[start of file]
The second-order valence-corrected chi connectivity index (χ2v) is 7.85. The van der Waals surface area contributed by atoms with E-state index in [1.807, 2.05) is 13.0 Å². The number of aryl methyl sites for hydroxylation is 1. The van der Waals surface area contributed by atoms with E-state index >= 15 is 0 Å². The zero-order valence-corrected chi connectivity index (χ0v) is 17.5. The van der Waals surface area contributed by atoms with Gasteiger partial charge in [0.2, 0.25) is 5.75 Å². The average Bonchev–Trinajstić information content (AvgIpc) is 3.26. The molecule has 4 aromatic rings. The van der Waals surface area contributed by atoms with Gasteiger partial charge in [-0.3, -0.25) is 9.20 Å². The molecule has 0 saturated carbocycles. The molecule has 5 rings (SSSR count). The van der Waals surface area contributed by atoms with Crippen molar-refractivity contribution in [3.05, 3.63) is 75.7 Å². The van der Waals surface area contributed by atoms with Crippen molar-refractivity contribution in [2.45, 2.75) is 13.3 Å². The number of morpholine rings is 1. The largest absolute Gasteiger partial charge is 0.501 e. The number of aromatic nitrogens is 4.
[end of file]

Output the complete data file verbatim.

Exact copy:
The second-order valence-corrected chi connectivity index (χ2v) is 7.85. The van der Waals surface area contributed by atoms with E-state index in [1.807, 2.05) is 13.0 Å². The number of aryl methyl sites for hydroxylation is 1. The van der Waals surface area contributed by atoms with E-state index >= 15 is 0 Å². The zero-order valence-corrected chi connectivity index (χ0v) is 17.5. The van der Waals surface area contributed by atoms with Gasteiger partial charge in [0.2, 0.25) is 5.75 Å². The average Bonchev–Trinajstić information content (AvgIpc) is 3.26. The molecule has 4 aromatic rings. The van der Waals surface area contributed by atoms with Gasteiger partial charge in [-0.3, -0.25) is 9.20 Å². The molecule has 0 saturated carbocycles. The molecule has 5 rings (SSSR count). The van der Waals surface area contributed by atoms with Crippen molar-refractivity contribution in [3.05, 3.63) is 75.7 Å². The van der Waals surface area contributed by atoms with Crippen molar-refractivity contribution in [2.45, 2.75) is 13.3 Å². The number of morpholine rings is 1. The largest absolute Gasteiger partial charge is 0.501 e. The number of aromatic nitrogens is 4.